Professional Development

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Selecting the Right Trainer or Consultant for Your Mission-Critical Project: The 4S Framework

For resource-constrained out-of-school time (OST) program providers and intermediary organizations, working with an expert external trainer or consultant for a short, high-leverage project can be a cost-effective way of building capacity

and addressing critical bottlenecks. 

Yet finding and selecting a consultant can seem like a daunting task. Based on our experience at the Afterschool Expert Hub, we have developed a simple 4S framework to set up projects for success.

I. SCOPE the project.

Hiring a consultant without a project scope can be like buying an air ticket without thinking about the destination—you'll spend money and get somewhere, but it may not be a place you want to be. A good project scope outlines the WHY (the problem and definition of success), the WHAT (key activities and deliverables), the WHO (must-have and nice-to-have consultant qualifications) and the HOW (timeline and budget) of the project. Having a written scope also ensures that stakeholders who might have an interest in the project outcome (e.g., your Board, leadership team, staff, funders, et cetera) are on the same page before you embark on the process.

Not sure how to start scoping out your project? Review our starter project templates here or schedule a needs assessment call, and we'll develop a scope for you.

2. SOURCE multiple proposals.
Savvy homeowners know it's a bad idea to hire the first plumber listed in the directory. (Able! Acme! Ace!) Yet when it comes to finding a consultant or trainer to work with, time-constrained OST leaders will often settle for the first recommendation they get—and then suffer buyers' remorse when they realize the person did not bring the right skills, had an incompatible working style, or was too expensive. Sourcing multiple bids opens up options for OST organizations and results in a more diverse and robust pool of talent and approaches to choose from. Through our work at the Afterschool Expert Hub, we've found that sourcing three proposals per project ensures the OST leaders we work with offer enough variability and information to allow organizations to assess options and make trade-offs.

3. SCORE proposals.
Now that you have multiple proposals, how do you decide between them? An evaluation scorecard can help you keep track of how each consultant lines up on the selection criteria that matter most to you. Our evaluation scorecard includes some specific criteria we've found especially relevant to project-based work.

Download our evaluation scorecard template here.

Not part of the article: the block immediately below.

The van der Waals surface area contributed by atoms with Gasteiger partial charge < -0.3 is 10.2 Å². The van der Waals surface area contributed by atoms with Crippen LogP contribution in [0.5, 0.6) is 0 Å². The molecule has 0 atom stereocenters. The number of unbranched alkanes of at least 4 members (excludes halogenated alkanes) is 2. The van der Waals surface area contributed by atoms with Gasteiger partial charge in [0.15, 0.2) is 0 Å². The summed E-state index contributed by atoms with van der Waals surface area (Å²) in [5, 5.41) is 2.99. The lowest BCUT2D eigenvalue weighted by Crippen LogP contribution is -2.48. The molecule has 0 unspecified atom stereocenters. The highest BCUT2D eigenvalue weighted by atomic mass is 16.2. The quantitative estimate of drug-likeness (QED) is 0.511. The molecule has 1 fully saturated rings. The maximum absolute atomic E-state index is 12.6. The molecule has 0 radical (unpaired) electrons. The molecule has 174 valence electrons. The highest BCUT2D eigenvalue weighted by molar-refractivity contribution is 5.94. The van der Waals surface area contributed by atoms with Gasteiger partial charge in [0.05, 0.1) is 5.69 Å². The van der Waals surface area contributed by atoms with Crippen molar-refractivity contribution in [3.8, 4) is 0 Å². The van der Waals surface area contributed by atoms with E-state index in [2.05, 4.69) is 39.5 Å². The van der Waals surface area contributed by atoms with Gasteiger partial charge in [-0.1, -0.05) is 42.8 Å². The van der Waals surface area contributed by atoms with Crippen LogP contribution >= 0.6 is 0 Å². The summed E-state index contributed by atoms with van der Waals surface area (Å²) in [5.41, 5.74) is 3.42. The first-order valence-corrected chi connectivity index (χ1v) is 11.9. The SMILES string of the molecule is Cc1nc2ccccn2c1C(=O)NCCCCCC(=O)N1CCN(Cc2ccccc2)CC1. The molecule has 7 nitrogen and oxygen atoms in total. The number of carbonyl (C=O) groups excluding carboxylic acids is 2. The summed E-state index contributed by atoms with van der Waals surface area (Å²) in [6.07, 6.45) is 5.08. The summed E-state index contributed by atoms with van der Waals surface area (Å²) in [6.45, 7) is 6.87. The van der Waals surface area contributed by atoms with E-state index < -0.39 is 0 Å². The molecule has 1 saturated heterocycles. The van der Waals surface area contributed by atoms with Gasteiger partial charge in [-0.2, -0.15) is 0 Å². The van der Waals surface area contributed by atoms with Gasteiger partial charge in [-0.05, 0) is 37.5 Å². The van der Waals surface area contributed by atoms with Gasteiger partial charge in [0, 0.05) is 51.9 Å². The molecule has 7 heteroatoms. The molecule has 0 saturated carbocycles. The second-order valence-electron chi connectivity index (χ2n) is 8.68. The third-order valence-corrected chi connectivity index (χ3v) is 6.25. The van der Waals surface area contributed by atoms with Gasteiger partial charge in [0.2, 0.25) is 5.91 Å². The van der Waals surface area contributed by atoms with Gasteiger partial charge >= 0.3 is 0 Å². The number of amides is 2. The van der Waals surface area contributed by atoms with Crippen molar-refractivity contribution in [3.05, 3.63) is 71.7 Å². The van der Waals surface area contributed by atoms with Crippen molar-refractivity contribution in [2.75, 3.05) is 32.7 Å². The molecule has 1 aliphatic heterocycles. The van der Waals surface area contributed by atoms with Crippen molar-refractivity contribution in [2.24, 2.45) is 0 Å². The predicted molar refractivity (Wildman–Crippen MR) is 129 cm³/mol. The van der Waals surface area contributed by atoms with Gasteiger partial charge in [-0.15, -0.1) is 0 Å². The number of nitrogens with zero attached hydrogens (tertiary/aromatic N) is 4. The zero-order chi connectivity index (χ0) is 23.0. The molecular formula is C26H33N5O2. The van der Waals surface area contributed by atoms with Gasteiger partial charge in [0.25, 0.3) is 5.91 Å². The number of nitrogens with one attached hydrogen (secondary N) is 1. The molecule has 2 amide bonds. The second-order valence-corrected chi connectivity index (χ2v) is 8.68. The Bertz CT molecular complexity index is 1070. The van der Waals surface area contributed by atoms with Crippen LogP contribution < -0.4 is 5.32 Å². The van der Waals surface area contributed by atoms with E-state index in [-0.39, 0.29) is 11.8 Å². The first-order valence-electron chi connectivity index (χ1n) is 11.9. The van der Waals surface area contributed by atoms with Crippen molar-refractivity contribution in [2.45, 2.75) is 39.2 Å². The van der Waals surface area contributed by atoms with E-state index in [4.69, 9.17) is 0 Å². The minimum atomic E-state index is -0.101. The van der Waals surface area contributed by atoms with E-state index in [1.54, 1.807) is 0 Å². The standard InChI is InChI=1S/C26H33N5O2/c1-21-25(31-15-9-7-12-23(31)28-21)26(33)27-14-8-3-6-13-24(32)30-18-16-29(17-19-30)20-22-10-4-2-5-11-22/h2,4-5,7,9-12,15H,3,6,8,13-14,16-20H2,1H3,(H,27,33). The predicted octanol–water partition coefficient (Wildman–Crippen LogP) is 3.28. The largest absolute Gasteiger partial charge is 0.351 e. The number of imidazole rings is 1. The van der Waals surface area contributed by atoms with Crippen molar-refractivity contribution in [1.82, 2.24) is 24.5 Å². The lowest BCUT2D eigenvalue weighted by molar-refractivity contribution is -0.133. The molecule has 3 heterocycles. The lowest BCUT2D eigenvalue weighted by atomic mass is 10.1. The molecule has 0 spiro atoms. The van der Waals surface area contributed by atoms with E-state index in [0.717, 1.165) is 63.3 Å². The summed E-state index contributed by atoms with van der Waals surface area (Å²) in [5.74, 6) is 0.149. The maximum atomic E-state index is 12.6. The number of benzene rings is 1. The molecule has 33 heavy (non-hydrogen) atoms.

Here are a few elements of the scorecard, with some guiding questions.

  • Consultant qualifications: Has the consultant worked on similar projects, or advised similar organizations before? Does the consultant demonstrate competencies critical to the success of the project (e.g., strong project management skills, written communication skills, etc.)? If work samples were provided, do they match your expectations? Does the consultant have the capacity to engage this work in the manner required?
  • Proposed approach: Does the proposal present the right combination of vision and detail? Are the specific activities, deliverables and timeline aligned with your expectations—and do they seem feasible? Does the proposal include any new ideas that you hadn't considered before? Do the writing and the overall presentation reflect the consultant's comfort and expertise in the project area?
  • Budget: Is the budget within your desired range? How does it compare to budgets proposed by other consultants? If it's more expensive, what does the additional money get you? Are all significant incidental expenses (e.g., travel) accounted for?
  • Other criteria:
    • Location for projects where significant in-person work is required.
    • Prior experience with your organization for cases where organizational context and prior relationships within the organization can make a difference.
    • Cultural fit for projects where the consultant needs to engage deeply with the team.
    • Alignment with other organizational goals and values. Examples might include increasing diversity or promoting local/small businesses.

4. SELECT the right option.
Once you've reviewed each candidate's resume, proposal and relevant work samples—and evaluated them against your decision matrix, you should be able to identify your top three to interview. Interviews are great opportunities to check for understanding and gauge mission-alignment and cultural fit. While most of the interviews we set up at the Afterschool Expert Hub are by phone, some clients have opted to do video interviews, which we've found to be incredibly helpful.

Courtesy of Catlyst:Ed.

 

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